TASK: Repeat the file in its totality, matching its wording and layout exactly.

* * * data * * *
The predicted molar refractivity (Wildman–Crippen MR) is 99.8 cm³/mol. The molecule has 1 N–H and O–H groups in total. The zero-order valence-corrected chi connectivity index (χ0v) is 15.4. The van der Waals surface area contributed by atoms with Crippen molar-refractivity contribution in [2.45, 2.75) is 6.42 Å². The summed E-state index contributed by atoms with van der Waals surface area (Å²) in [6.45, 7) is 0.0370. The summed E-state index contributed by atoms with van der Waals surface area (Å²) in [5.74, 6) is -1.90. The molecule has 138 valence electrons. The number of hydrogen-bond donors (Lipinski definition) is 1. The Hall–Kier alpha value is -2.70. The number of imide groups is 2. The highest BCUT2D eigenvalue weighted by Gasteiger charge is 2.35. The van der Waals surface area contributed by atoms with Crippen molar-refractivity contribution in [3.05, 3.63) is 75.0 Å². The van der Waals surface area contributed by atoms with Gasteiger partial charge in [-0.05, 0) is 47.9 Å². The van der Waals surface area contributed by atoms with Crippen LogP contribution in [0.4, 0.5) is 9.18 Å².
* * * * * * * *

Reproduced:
The predicted molar refractivity (Wildman–Crippen MR) is 99.8 cm³/mol. The molecule has 1 N–H and O–H groups in total. The zero-order valence-corrected chi connectivity index (χ0v) is 15.4. The van der Waals surface area contributed by atoms with Crippen molar-refractivity contribution in [2.45, 2.75) is 6.42 Å². The summed E-state index contributed by atoms with van der Waals surface area (Å²) in [6.45, 7) is 0.0370. The summed E-state index contributed by atoms with van der Waals surface area (Å²) in [5.74, 6) is -1.90. The molecule has 138 valence electrons. The number of hydrogen-bond donors (Lipinski definition) is 1. The Hall–Kier alpha value is -2.70. The number of imide groups is 2. The highest BCUT2D eigenvalue weighted by Gasteiger charge is 2.35. The van der Waals surface area contributed by atoms with Crippen molar-refractivity contribution in [3.05, 3.63) is 75.0 Å². The van der Waals surface area contributed by atoms with Gasteiger partial charge in [-0.05, 0) is 47.9 Å². The van der Waals surface area contributed by atoms with Crippen LogP contribution in [0.4, 0.5) is 9.18 Å².